Eucalyptus. What a funny-sounding name for an even more exotic plant! You might recognize eucalyptus as the preferred habitat of Koalas in Australia. The cuddly-looking marsupials live almost exclusively in groves of eucalyptus trees, and the pungent leaves are nearly all they ever eat.
While we can’t recommend making eucalyptus a part of your own diet (it’s toxic to humans when taken internally), the oil extracted from the leaves can play a very important role in detoxifying the air you breathe, your home and laundry, and even your body.
Eucalyptus contains high levels of cineole (also known as eucalyptol), a chemical compound widely studied and shown to have a massive range of beneficial properties. Studies have shown that eucalyptus oil is:
- a respiratory aid
- an immune booster
We’ve grown to rely on eucalyptus essential oil for so many uses! Here are some ideas to get you started.
Use eucalyptus in household cleansers to disinfect your home (see one of our favorite and most-requested recipes below). Add a dropperful along with your laundry detergent to rid your linens of dust mites and bacteria (especially appropriate after sickness has visited!).
Include eucalyptus in homemade salves as a pleasant scent and natural preservative. Add a few drops to shampoo or body wash to combat dandruff, ringworm, lice, and scabies.
Dilute thoroughly with a carrier oil and use topically as a rub for sore muscles and sprains, a soothing balm for minor cuts and scrapes, or an antifungal foot treatment. Use eucalyptus-based lotions or creams on the chest, back, and soles of the feet to soothe respiratory issues. (When using on the skin, always dilute eucalyptus with a carrier oil and test for sensitivity.)
Dab a few diluted drops on your body (or place a eucalyptus-dampened cotton ball in a loose pocket) to act as a bug repellent. Spray around your home to ward off invading creepy-crawlies. Dab on insect bites to cool and calm itching.
Use eucalyptus as a base when diffusing essential oils. The distinctive scent of eucalyptus blends well with many other plant oils (especially those that also contain cineole, such as Rosemary, Tea Tree, and Basil) and helps to stretch more expensive oils and make them last longer.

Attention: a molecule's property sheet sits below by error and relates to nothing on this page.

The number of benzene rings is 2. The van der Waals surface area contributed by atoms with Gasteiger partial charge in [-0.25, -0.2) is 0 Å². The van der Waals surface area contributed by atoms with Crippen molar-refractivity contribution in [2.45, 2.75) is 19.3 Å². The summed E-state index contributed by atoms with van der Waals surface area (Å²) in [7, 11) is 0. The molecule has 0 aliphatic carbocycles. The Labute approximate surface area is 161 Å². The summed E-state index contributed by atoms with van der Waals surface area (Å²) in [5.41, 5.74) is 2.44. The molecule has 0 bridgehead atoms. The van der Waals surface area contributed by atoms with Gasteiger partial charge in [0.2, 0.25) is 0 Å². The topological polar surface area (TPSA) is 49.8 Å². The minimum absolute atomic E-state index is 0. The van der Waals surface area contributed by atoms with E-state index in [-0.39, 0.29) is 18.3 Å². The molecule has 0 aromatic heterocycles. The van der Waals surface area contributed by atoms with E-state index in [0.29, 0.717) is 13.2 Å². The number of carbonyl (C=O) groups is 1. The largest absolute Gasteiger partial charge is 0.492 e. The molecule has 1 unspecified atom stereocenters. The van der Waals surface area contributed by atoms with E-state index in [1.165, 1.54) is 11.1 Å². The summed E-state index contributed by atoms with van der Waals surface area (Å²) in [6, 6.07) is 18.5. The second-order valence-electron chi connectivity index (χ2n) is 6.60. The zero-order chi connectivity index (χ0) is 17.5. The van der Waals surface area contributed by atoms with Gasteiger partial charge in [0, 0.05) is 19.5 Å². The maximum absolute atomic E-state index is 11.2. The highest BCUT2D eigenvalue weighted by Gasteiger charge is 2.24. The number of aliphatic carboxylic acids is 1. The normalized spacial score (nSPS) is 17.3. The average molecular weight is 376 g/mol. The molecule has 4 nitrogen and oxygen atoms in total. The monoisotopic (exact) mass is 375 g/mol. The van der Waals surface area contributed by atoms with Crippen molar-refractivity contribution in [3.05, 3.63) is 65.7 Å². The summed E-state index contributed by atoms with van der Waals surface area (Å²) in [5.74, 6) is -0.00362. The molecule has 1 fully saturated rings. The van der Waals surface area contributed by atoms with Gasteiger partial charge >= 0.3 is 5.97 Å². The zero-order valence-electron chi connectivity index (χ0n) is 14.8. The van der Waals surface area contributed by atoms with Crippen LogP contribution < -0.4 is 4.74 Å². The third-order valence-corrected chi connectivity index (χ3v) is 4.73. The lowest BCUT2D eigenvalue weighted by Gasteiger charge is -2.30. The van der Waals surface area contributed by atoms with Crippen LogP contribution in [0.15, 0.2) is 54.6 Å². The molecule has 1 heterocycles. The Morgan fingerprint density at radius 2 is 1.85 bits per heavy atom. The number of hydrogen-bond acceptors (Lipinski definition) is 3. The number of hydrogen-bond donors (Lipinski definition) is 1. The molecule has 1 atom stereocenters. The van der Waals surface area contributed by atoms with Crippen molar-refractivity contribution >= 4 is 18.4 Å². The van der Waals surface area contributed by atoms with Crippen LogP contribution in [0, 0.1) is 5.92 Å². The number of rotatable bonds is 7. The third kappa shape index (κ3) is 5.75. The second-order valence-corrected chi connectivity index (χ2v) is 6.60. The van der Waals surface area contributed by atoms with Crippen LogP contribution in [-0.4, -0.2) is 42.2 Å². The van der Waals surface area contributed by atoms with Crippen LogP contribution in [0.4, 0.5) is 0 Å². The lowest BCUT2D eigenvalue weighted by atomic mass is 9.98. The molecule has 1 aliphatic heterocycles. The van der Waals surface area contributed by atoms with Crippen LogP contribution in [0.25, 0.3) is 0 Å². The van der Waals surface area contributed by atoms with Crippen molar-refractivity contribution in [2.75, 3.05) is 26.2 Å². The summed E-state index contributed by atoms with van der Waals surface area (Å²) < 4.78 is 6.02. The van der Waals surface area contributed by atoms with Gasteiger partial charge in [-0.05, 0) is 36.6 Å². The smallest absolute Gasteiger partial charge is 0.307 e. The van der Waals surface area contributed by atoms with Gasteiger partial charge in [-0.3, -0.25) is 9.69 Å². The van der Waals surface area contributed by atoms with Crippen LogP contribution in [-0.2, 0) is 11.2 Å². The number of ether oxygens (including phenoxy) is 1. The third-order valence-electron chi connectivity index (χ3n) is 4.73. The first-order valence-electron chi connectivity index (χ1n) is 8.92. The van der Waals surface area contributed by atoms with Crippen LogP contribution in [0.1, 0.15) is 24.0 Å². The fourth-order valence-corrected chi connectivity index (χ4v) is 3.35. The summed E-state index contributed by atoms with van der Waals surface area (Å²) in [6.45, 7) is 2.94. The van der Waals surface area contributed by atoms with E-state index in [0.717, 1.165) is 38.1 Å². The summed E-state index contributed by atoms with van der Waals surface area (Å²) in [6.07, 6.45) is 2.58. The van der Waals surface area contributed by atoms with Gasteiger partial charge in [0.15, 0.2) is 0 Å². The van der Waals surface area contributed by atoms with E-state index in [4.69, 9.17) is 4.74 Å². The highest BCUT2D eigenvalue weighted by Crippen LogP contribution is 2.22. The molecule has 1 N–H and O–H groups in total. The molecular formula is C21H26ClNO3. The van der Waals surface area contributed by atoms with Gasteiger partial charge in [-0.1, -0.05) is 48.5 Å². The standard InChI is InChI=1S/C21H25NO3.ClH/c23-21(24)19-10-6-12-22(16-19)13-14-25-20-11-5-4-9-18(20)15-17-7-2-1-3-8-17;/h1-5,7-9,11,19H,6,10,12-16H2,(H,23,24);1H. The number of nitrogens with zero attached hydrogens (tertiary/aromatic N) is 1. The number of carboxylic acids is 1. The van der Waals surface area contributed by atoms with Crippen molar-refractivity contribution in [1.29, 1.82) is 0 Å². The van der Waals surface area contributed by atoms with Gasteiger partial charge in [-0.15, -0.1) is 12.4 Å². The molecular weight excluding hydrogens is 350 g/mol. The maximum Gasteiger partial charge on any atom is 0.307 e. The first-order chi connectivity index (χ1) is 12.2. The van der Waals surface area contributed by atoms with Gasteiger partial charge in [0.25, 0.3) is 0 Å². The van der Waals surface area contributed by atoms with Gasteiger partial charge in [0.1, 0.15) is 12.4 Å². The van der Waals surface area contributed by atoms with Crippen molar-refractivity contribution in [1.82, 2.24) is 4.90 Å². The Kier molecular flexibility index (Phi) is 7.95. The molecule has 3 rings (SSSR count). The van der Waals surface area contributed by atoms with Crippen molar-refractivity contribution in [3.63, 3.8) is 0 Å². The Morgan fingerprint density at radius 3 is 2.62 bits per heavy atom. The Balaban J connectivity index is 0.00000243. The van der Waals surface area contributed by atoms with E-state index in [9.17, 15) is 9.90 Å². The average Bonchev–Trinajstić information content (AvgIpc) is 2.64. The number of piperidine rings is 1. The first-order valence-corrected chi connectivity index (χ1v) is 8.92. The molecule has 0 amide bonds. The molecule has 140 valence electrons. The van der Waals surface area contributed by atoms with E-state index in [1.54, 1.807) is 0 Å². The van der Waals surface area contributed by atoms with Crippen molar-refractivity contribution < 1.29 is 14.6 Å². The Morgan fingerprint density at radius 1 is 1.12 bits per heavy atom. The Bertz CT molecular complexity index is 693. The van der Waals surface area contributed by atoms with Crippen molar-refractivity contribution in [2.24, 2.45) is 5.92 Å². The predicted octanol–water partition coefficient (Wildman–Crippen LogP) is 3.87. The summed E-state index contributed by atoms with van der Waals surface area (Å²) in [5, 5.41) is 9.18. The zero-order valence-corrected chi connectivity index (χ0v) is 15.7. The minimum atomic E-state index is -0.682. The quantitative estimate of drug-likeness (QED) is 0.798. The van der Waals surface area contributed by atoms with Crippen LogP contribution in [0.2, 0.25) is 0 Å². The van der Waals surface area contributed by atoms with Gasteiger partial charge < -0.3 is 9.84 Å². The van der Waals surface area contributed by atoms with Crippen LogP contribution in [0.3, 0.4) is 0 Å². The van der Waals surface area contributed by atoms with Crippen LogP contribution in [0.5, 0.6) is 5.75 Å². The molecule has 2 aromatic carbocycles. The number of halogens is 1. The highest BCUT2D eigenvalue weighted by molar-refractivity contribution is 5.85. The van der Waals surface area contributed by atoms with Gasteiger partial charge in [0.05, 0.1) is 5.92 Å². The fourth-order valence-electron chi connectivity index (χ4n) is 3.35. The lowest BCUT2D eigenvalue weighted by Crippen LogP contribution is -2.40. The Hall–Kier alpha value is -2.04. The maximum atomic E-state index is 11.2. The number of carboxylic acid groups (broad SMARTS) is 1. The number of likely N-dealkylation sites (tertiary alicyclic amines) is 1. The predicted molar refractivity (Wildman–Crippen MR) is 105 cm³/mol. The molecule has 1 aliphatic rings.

Take a bit of olive oil and eucalyptus and mix with bath salts, then soak in the perfumed water to soothe irritated skin and enjoy a rejuvenating dose of aromatherapy.
Eucalyptus supports respiratory health and breaks down mucus; breathing the aromas has historically been helpful with colds and congestion, allergies, and asthma.
Producing pure essential oil requires a large amount of the herb, flower, or plant. It takes over 100 pounds of eucalyptus leaves and stems to produce just two pounds of oil! This distillation process concentrates the powerful plant compounds into a potent and easy-to-use liquid form, making it simple to keep eucalyptus on hand.
Even with the costs of distillation, eucalyptus essential oil is one of the least expensive oils available, and given its versatility and ease of use, its low price means it packs an even bigger wallop. Once you realize the benefits of eucalyptus, you may come to love it as much as koalas do!
NOTE: Eucalyptus Essential Oil is not considered appropriate to use while pregnant or nursing, and should NOT be used with children under 10 years old. (Spearmint is a much safer choice for children.) If you are on medications or have a medical diagnosis, please consult with your doctor prior to using Eucalyptus because it can interact with medications and is contraindicated in some situations. Eucalyptus Essential Oil should always be diluted when used topically. The maximum concentration with mixed with a carrier oil should be 20% (to achieve, mix 20 drops of Eucalyptus Essential Oil to 1 teaspoon of carrier oil).
Learn more about Beeyoutiful’s Eucalyptus Essential Oil and watch a delightful 1-minute video here.
For even more ideas on how to use eucalyptus essential oil, read longer articles here and here.